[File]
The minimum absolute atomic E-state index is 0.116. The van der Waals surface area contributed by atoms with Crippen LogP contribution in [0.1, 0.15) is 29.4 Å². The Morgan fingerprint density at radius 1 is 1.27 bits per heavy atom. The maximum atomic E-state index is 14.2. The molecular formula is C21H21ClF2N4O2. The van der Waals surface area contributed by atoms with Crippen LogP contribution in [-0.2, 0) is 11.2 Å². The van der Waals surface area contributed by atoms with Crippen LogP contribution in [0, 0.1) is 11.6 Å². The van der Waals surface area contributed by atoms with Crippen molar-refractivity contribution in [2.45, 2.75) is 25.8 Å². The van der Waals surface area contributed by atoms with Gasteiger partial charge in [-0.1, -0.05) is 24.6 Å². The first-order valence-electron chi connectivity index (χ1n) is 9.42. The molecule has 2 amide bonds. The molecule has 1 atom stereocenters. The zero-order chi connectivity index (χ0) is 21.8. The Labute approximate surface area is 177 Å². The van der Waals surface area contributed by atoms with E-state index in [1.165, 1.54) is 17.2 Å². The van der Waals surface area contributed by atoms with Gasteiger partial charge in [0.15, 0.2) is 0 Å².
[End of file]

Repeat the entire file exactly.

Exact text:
The minimum absolute atomic E-state index is 0.116. The van der Waals surface area contributed by atoms with Crippen LogP contribution in [0.1, 0.15) is 29.4 Å². The Morgan fingerprint density at radius 1 is 1.27 bits per heavy atom. The maximum atomic E-state index is 14.2. The molecular formula is C21H21ClF2N4O2. The van der Waals surface area contributed by atoms with Crippen LogP contribution in [-0.2, 0) is 11.2 Å². The van der Waals surface area contributed by atoms with Crippen LogP contribution in [0, 0.1) is 11.6 Å². The van der Waals surface area contributed by atoms with Crippen molar-refractivity contribution in [2.45, 2.75) is 25.8 Å². The van der Waals surface area contributed by atoms with Gasteiger partial charge in [-0.1, -0.05) is 24.6 Å². The first-order valence-electron chi connectivity index (χ1n) is 9.42. The molecule has 2 amide bonds. The molecule has 1 atom stereocenters. The zero-order chi connectivity index (χ0) is 21.8. The Labute approximate surface area is 177 Å². The van der Waals surface area contributed by atoms with E-state index in [1.165, 1.54) is 17.2 Å². The van der Waals surface area contributed by atoms with Gasteiger partial charge in [0.15, 0.2) is 0 Å².